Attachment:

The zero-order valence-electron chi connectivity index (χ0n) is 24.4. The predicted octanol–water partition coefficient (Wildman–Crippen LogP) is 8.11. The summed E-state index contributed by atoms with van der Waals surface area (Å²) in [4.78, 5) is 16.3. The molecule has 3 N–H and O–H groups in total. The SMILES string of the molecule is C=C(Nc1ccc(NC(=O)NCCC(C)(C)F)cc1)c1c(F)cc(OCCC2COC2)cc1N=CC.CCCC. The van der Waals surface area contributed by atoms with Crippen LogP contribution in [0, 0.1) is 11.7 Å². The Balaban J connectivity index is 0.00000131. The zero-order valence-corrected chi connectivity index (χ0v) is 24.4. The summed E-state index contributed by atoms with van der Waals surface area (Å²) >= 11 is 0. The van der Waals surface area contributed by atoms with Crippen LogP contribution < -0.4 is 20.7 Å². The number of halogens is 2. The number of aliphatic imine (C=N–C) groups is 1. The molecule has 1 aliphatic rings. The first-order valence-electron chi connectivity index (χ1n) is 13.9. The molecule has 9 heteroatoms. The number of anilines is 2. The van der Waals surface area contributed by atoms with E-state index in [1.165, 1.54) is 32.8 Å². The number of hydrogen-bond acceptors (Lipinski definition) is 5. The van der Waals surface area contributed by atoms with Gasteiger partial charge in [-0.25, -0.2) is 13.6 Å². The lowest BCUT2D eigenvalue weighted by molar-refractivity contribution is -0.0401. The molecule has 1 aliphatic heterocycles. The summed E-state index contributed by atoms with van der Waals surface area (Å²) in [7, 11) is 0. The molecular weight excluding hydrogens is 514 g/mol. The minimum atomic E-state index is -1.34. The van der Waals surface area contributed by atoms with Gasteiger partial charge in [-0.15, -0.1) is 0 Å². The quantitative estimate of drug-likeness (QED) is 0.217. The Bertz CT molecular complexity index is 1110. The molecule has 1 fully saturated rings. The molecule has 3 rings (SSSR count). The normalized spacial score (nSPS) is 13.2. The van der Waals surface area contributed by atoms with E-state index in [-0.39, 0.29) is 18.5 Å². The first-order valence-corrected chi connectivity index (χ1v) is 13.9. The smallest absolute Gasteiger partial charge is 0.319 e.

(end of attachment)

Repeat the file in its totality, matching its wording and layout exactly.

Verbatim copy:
The zero-order valence-electron chi connectivity index (χ0n) is 24.4. The predicted octanol–water partition coefficient (Wildman–Crippen LogP) is 8.11. The summed E-state index contributed by atoms with van der Waals surface area (Å²) in [4.78, 5) is 16.3. The molecule has 3 N–H and O–H groups in total. The SMILES string of the molecule is C=C(Nc1ccc(NC(=O)NCCC(C)(C)F)cc1)c1c(F)cc(OCCC2COC2)cc1N=CC.CCCC. The van der Waals surface area contributed by atoms with Crippen LogP contribution in [0, 0.1) is 11.7 Å². The Balaban J connectivity index is 0.00000131. The zero-order valence-corrected chi connectivity index (χ0v) is 24.4. The summed E-state index contributed by atoms with van der Waals surface area (Å²) >= 11 is 0. The van der Waals surface area contributed by atoms with Crippen LogP contribution < -0.4 is 20.7 Å². The number of halogens is 2. The number of aliphatic imine (C=N–C) groups is 1. The molecule has 1 aliphatic rings. The first-order valence-electron chi connectivity index (χ1n) is 13.9. The molecule has 9 heteroatoms. The number of anilines is 2. The van der Waals surface area contributed by atoms with E-state index in [1.165, 1.54) is 32.8 Å². The number of hydrogen-bond acceptors (Lipinski definition) is 5. The van der Waals surface area contributed by atoms with Gasteiger partial charge in [-0.25, -0.2) is 13.6 Å². The lowest BCUT2D eigenvalue weighted by molar-refractivity contribution is -0.0401. The molecule has 1 aliphatic heterocycles. The summed E-state index contributed by atoms with van der Waals surface area (Å²) in [7, 11) is 0. The molecular weight excluding hydrogens is 514 g/mol. The minimum atomic E-state index is -1.34. The van der Waals surface area contributed by atoms with Gasteiger partial charge in [-0.15, -0.1) is 0 Å². The quantitative estimate of drug-likeness (QED) is 0.217. The Bertz CT molecular complexity index is 1110. The molecule has 1 fully saturated rings. The molecule has 3 rings (SSSR count). The normalized spacial score (nSPS) is 13.2. The van der Waals surface area contributed by atoms with E-state index in [-0.39, 0.29) is 18.5 Å². The first-order valence-corrected chi connectivity index (χ1v) is 13.9. The smallest absolute Gasteiger partial charge is 0.319 e.